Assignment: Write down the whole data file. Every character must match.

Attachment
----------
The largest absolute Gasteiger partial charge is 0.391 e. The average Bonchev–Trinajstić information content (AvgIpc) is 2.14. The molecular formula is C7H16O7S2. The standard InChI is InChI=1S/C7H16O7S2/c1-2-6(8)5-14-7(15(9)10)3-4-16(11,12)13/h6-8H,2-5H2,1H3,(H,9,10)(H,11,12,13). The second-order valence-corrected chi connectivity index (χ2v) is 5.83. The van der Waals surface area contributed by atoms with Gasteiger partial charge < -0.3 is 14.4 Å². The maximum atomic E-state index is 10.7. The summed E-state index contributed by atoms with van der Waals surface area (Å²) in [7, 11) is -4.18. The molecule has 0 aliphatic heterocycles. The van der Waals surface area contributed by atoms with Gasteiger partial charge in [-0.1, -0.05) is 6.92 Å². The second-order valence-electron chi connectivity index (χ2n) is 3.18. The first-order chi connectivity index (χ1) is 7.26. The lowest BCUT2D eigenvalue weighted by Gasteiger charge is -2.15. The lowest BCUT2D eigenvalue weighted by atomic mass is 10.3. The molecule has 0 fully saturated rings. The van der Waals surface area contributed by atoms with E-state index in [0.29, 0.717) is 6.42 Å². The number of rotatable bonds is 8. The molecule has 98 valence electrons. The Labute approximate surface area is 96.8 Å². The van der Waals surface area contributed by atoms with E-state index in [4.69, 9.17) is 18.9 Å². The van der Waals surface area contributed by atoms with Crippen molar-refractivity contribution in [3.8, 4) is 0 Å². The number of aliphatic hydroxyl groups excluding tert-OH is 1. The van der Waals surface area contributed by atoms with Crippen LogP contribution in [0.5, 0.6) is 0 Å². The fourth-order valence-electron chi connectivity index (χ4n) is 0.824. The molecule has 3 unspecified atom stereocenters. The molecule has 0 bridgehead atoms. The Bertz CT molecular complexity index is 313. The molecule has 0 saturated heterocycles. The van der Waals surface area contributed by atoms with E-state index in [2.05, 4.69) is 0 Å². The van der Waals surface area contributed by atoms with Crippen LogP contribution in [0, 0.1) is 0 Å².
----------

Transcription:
The largest absolute Gasteiger partial charge is 0.391 e. The average Bonchev–Trinajstić information content (AvgIpc) is 2.14. The molecular formula is C7H16O7S2. The standard InChI is InChI=1S/C7H16O7S2/c1-2-6(8)5-14-7(15(9)10)3-4-16(11,12)13/h6-8H,2-5H2,1H3,(H,9,10)(H,11,12,13). The second-order valence-corrected chi connectivity index (χ2v) is 5.83. The van der Waals surface area contributed by atoms with Gasteiger partial charge < -0.3 is 14.4 Å². The maximum atomic E-state index is 10.7. The summed E-state index contributed by atoms with van der Waals surface area (Å²) in [7, 11) is -4.18. The molecule has 0 aliphatic heterocycles. The van der Waals surface area contributed by atoms with Gasteiger partial charge in [-0.1, -0.05) is 6.92 Å². The second-order valence-electron chi connectivity index (χ2n) is 3.18. The first-order chi connectivity index (χ1) is 7.26. The lowest BCUT2D eigenvalue weighted by Gasteiger charge is -2.15. The lowest BCUT2D eigenvalue weighted by atomic mass is 10.3. The molecule has 0 fully saturated rings. The van der Waals surface area contributed by atoms with E-state index in [0.29, 0.717) is 6.42 Å². The number of rotatable bonds is 8. The molecule has 98 valence electrons. The Labute approximate surface area is 96.8 Å². The van der Waals surface area contributed by atoms with E-state index in [4.69, 9.17) is 18.9 Å². The van der Waals surface area contributed by atoms with Crippen molar-refractivity contribution in [3.8, 4) is 0 Å². The number of aliphatic hydroxyl groups excluding tert-OH is 1. The van der Waals surface area contributed by atoms with Crippen LogP contribution in [0.5, 0.6) is 0 Å². The fourth-order valence-electron chi connectivity index (χ4n) is 0.824. The molecule has 3 unspecified atom stereocenters. The molecule has 0 bridgehead atoms. The Bertz CT molecular complexity index is 313. The molecule has 0 saturated heterocycles. The van der Waals surface area contributed by atoms with E-state index in [2.05, 4.69) is 0 Å². The van der Waals surface area contributed by atoms with Crippen LogP contribution in [0, 0.1) is 0 Å².